Since all I’ve done the last few days is get my new book Badge Bunny out, send out my author’s newsletter, and work on the new issue of the Gypsy Journal, I don’t have anything new to report to you today. So I thought I would talk a little bit about inspections.
After reading yesterday’s blog about the mechanic who gave the prospective buyers on our Winnebago motorhome such a bad report, somebody asked me if I think getting a pre-purchase inspection is really necessary, and if there is a way to know who you are hiring for that kind of work. Yes, I do think it’s necessary to have somebody check out the rig if you’re not capable of doing it yourself. It’s a big investment, and you would be foolish not to. But I don’t think you should rely on the guy at the garage down the street. If you are not familiar with RVs or mechanical things, you really need both a good mechanic to check out the engine, drive train, etc. and a certified RV tech to go over the systems like plumbing, house electrical, AC, etc.
Notice I said a certified RV tech. But just because someone is certified doesn’t necessarily mean they will do a good job. When we were first looking at purchasing our home here in Florida, we had a licensed home inspector go through the place for us. And the report he gave us scared us so much we backed out of the deal. According to him, it had everything from mold to fire hazards, and the roof could fall in at any time.
Then, we began asking ourselves how we could be so wrong about so many things. We looked at the house twice and we didn’t see any of the issues he was talking about. So, because we really liked the place, we had a second inspection done by a another licensed home inspector, and got a completely different and much more favorable report. Then, prior to getting insurance on it, the insurance company sent their own inspector by, and his report was also very good.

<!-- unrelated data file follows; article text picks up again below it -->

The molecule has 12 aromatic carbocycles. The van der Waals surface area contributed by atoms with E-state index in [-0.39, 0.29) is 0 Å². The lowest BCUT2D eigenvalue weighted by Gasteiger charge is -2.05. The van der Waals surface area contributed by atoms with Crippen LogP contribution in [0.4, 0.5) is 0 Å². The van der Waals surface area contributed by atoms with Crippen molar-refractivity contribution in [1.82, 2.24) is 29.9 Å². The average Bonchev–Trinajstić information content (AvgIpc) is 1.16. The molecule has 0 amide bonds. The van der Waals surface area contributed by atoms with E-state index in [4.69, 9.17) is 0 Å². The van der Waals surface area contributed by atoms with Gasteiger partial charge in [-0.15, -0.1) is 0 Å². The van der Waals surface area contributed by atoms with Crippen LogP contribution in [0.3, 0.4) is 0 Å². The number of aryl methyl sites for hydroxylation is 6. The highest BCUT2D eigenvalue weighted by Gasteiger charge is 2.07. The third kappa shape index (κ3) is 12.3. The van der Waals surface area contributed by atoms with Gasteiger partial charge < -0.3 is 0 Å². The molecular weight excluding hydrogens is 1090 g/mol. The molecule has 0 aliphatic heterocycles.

So there you have three licensed, certified home inspectors, one of which had us believing the place was going to be nothing but a money pit, and two others saying it was a pretty good deal for the price. I’ve got to believe that if an insurance company’s inspector says it’s good, we don’t have a lot to worry about. After all, they don’t want to insure something that’s going to become an expensive liability for them.
So was the first guy totally incompetent? Or was he just lazy and instead of actually doing a thorough inspection, wrote up whatever came to mind? Or, as one neighbor suggested, did he really want to buy the place himself? That neighbor, who says he knows inspector number one, claims that the fellow was going to make an offer on it once our deal fell through. How true that is, I really don’t know.
Some people have suggested that the mechanic who inspected our motorhome for the potential buyers may be trying to prepare them for a long list of repairs that he will be doing at an inflated price. Somebody else suggested that maybe he knows of another RV for sale that he wants to steer them toward, for a commission. Then again, it could be that he is just overly cautious. Or, maybe he is in over his head, which I tend to believe is possible, given his constant referral to the motorhome as a camper. Anybody who is around RVs very much knows that there is a big difference between a camper and a diesel coach.
At any rate, when I talked to someone from PPL Motorhomes yesterday, they said the buyers had not gotten back to them yet, and they were going to give them an ultimatum to either complete the sale or else the motorhome would be relisted as available. They don’t make any money letting it sit on their lot while somebody twiddles their thumbs.
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Thought For The Day – Go as far as you can see, and when you get there you will see farther.